Saturday, 19 May 2012

A flame from Athens to London

The flame lit in Athens will burn in London. That's the fear; that the Eurozone fires creating economic and social chaos in Greece will lick across Europe and bring banking woes to Britain's 'double dip' recession economy.  
'Conflagration' and 'contagion' are the chief metaphors at play. Often with contagious diseases, worry focuses solely on who will catch the disease next. The originally infected poor sod is rarely considered - and only then as a source of blame and fear. So what happens when an average-sized Greek town runs out of money - and should we care?
Lavrio's mayor Nikolas Antoniou has watched aghast at millions of Euros being withdrawn in panic from banks. Antoniou is wondering how long he can pay the salaries of his 360 council staff. Shops in Lavrio are letting long-serving staff go as sales have dropped 30%. Bankruptcy looms after redundancy. 
More and more younger people are leaving, not just the town but the country. Hope seems to evaporate very quickly in such circumstances.
Many Londoners used to holiday in Greece, Athens, Crete, the islands and visit towns like Lavrio. Crassly, now on UK TV news shows, you'll hear windbag commentators saying the only significant consequence of Greece abandoning the Euro and returning to a much-devalued Drachma will be 'cheaper Greek holidays for Brits'.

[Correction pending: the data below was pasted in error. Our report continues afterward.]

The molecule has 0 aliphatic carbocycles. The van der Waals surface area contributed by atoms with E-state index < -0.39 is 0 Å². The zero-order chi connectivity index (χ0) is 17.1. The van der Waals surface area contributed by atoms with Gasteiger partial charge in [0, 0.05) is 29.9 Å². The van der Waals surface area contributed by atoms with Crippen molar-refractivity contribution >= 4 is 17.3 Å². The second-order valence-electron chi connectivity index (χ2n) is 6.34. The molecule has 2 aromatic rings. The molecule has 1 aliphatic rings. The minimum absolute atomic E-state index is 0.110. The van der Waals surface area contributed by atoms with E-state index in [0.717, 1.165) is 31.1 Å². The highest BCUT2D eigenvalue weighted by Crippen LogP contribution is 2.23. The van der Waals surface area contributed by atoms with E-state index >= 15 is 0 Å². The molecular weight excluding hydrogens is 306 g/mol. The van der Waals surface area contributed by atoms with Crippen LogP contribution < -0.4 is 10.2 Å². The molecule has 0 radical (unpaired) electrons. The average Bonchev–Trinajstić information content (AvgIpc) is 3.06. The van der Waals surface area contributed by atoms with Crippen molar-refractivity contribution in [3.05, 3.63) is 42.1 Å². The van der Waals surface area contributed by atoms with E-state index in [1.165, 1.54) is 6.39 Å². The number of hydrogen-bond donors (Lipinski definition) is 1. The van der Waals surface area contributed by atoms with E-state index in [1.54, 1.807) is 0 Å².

So, Londoners can look forward to holidaying for a bit of sunshine in a country on its knees. We can bask our backsides in Greece, a fledgling democracy not long out of dictatorship, now descending into chaos, internecine conflict and possibly on the verge of a resurgent fascism. it'll be Clacton-on-Sea for me again.
And as I head off to the Essex coast, I'll wonder what would happen in London, in say, Hampstead, Brixton, Mayfair and Canning Town, if the schools closed, rubbish wasn't collected and working people's salaries went unpaid.  Athens and London are closer than most politicians and commentators would have us believe.
Of course, I could always forget the whole thing, dim my brain and immerse myself in celebrating the Queen's Jubilee. 
Let's not forget too the London 2012 Olympics.  But the flaming Olympic torch and the Olympics Games themselves remind us that many good things originated in Greece, a good country with good people that we should help and not fear.

Paul Coleman, London, May 2012.

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